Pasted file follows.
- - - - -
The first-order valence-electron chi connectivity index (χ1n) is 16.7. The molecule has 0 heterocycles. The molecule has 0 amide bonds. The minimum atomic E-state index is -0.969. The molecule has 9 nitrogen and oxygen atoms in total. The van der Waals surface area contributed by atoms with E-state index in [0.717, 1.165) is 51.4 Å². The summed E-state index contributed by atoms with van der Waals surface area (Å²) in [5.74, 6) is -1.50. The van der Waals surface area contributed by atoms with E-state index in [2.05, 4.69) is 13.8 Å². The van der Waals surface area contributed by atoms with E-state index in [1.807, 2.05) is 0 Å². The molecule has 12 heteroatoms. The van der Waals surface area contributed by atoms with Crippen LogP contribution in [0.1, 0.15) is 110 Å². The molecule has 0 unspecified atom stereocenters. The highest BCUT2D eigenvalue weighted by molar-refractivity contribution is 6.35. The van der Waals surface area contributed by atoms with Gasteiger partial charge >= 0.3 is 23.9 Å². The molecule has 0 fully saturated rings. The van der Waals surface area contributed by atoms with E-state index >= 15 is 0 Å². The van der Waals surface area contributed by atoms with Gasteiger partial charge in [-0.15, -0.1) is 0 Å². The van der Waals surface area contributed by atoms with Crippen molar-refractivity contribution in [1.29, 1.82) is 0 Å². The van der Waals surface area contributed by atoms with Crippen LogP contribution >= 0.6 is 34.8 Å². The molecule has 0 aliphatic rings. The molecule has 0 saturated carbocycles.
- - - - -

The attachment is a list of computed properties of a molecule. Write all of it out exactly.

The first-order valence-electron chi connectivity index (χ1n) is 16.7. The molecule has 0 heterocycles. The molecule has 0 amide bonds. The minimum atomic E-state index is -0.969. The molecule has 9 nitrogen and oxygen atoms in total. The van der Waals surface area contributed by atoms with E-state index in [0.717, 1.165) is 51.4 Å². The summed E-state index contributed by atoms with van der Waals surface area (Å²) in [5.74, 6) is -1.50. The van der Waals surface area contributed by atoms with E-state index in [2.05, 4.69) is 13.8 Å². The van der Waals surface area contributed by atoms with E-state index in [1.807, 2.05) is 0 Å². The molecule has 12 heteroatoms. The van der Waals surface area contributed by atoms with Crippen LogP contribution in [0.1, 0.15) is 110 Å². The molecule has 0 unspecified atom stereocenters. The highest BCUT2D eigenvalue weighted by molar-refractivity contribution is 6.35. The van der Waals surface area contributed by atoms with Gasteiger partial charge >= 0.3 is 23.9 Å². The molecule has 0 fully saturated rings. The van der Waals surface area contributed by atoms with E-state index >= 15 is 0 Å². The van der Waals surface area contributed by atoms with Gasteiger partial charge in [-0.15, -0.1) is 0 Å². The van der Waals surface area contributed by atoms with Crippen molar-refractivity contribution in [1.29, 1.82) is 0 Å². The van der Waals surface area contributed by atoms with Crippen LogP contribution >= 0.6 is 34.8 Å². The molecule has 0 aliphatic rings. The molecule has 0 saturated carbocycles.